[an error occurred while processing this directive]
BBC News
watch One-Minute World News
Languages
Last Updated: Monday, 28 May 2007, 11:33 GMT 12:33 UK
Chinese woman cured of WWII ache
Japanese soldiers, WWII (Getty)
The bullet has been traced to the Japanese military
A Chinese woman has been relieved of 64 years of recurrent headaches after doctors removed a bullet that had been lodged in her head since World War II.

Jin Guangying, 77, came under fire in September 1943 as she was delivering lunch to her father, a soldier stationed in eastern Jiangsu province.

She could not afford a thorough examination, but her family recently borrowed money as her health worsened.

An X-ray revealed a 3-cm-long bullet thought to be of Japanese origin.

When she suffered from the headaches, she would sometimes babble words we could hardly understand, foaming at the mouth
Wang Zhengping

Mrs Jin was a 13-year-old girl when she was shot in the head in Xinyi County, Jiangsu, during a gunfight between Chinese and Japanese soldiers. She was one of the few survivors.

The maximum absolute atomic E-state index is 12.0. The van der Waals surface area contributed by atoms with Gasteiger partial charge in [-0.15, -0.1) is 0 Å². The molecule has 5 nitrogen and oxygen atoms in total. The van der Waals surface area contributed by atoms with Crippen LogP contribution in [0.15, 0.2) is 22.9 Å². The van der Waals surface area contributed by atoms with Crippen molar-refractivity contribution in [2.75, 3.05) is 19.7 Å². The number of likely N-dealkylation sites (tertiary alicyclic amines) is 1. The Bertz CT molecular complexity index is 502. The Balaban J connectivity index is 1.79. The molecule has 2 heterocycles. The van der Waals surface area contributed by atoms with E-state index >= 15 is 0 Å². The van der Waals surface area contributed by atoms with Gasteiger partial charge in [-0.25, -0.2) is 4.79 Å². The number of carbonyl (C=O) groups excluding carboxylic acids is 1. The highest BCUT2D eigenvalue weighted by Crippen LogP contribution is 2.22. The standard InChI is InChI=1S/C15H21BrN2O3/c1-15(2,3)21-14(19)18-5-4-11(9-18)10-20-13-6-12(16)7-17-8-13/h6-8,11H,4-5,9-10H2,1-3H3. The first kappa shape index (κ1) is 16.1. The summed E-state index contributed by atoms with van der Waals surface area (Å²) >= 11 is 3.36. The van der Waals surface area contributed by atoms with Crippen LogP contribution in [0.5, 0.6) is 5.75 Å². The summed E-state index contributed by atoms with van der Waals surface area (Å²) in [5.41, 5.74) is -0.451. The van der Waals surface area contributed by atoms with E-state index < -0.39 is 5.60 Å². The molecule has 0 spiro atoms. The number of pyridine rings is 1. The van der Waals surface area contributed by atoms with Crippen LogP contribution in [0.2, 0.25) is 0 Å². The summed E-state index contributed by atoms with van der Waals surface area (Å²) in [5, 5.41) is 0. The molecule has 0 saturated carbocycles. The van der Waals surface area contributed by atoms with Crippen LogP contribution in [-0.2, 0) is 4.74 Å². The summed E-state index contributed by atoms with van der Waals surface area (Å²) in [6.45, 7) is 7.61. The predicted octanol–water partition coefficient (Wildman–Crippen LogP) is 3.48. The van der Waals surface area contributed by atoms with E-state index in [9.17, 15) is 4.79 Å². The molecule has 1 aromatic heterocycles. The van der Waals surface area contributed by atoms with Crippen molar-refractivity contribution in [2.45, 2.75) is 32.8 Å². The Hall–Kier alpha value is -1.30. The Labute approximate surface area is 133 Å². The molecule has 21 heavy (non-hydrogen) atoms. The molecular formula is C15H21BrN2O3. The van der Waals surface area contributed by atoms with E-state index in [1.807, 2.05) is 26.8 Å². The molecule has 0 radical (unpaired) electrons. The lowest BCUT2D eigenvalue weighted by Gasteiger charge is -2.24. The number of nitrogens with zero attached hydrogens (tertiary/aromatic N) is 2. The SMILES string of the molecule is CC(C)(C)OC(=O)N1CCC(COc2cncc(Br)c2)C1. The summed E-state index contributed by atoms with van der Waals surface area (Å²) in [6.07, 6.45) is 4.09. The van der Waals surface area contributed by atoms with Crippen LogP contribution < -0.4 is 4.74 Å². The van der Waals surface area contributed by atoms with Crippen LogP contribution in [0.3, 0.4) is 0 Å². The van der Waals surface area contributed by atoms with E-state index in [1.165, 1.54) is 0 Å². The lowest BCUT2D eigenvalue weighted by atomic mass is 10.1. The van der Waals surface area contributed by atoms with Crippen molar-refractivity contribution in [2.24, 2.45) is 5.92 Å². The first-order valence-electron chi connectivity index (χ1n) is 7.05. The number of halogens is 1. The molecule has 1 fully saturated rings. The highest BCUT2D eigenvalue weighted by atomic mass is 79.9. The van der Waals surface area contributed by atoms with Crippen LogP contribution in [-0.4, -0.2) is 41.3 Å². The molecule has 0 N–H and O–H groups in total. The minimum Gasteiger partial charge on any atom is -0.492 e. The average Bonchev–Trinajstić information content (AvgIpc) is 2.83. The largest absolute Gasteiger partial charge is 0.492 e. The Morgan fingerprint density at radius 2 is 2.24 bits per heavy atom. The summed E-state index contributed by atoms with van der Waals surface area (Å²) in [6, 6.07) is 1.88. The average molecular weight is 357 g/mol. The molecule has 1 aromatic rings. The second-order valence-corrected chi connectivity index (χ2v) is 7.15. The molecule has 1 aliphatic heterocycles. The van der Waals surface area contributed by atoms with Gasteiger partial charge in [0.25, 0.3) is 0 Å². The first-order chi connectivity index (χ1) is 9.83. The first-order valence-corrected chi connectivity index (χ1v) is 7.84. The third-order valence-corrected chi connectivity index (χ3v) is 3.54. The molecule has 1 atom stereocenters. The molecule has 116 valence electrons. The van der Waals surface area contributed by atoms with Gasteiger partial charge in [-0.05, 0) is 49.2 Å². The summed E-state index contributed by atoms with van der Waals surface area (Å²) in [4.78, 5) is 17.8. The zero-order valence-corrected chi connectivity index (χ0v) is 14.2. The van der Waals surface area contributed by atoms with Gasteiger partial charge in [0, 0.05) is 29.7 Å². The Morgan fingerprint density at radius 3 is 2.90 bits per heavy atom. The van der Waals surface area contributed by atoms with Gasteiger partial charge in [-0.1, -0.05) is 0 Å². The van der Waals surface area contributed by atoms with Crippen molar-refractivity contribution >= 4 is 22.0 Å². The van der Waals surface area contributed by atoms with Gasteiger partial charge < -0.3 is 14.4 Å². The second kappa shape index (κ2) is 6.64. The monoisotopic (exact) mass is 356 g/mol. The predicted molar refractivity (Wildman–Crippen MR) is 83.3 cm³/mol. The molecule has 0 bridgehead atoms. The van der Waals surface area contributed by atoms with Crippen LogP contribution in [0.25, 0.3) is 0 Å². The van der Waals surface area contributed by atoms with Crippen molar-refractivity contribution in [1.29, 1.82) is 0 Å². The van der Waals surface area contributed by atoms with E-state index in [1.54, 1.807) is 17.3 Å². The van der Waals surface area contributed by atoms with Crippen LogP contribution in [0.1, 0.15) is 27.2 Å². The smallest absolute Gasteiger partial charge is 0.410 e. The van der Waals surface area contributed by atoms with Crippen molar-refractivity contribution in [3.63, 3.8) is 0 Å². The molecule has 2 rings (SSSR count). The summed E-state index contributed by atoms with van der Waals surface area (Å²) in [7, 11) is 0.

She recovered after three months, but went on to experience repeated headaches.

"When she suffered from the headaches, she would sometimes babble words we could hardly understand, foaming at the mouth, and sometimes she pounded her head with her fist," Mrs Jin's daughter told the Chinese state news agency Xinhua.

Doctors removed the rusty bullet after a four-hour operation.

"It's a miracle. The operation was not that difficult, but it's unbelievable that Mrs Jin was able to survive for such a long time with a bullet in her head," said Zhou Hong, the head of surgery at the hospital where she was treated.

Military experts in Nanjing said the bullet could only have come from firearms made in Japan.

The hospital refunded the cost of Mrs Jin's operation after the bullet was deemed a "piece of heritage", said her daughter.

But the family is planning to seek compensation and a public apology from the Japanese government.


RELATED BBC LINKS

RELATED INTERNET LINKS
The BBC is not responsible for the content of external internet sites



FEATURES, VIEWS, ANALYSIS
Has China's housing bubble burst?
How the world's oldest clove tree defied an empire
Why Royal Ballet principal Sergei Polunin quit

PRODUCTS & SERVICES

Americas Africa Europe Middle East South Asia Asia Pacific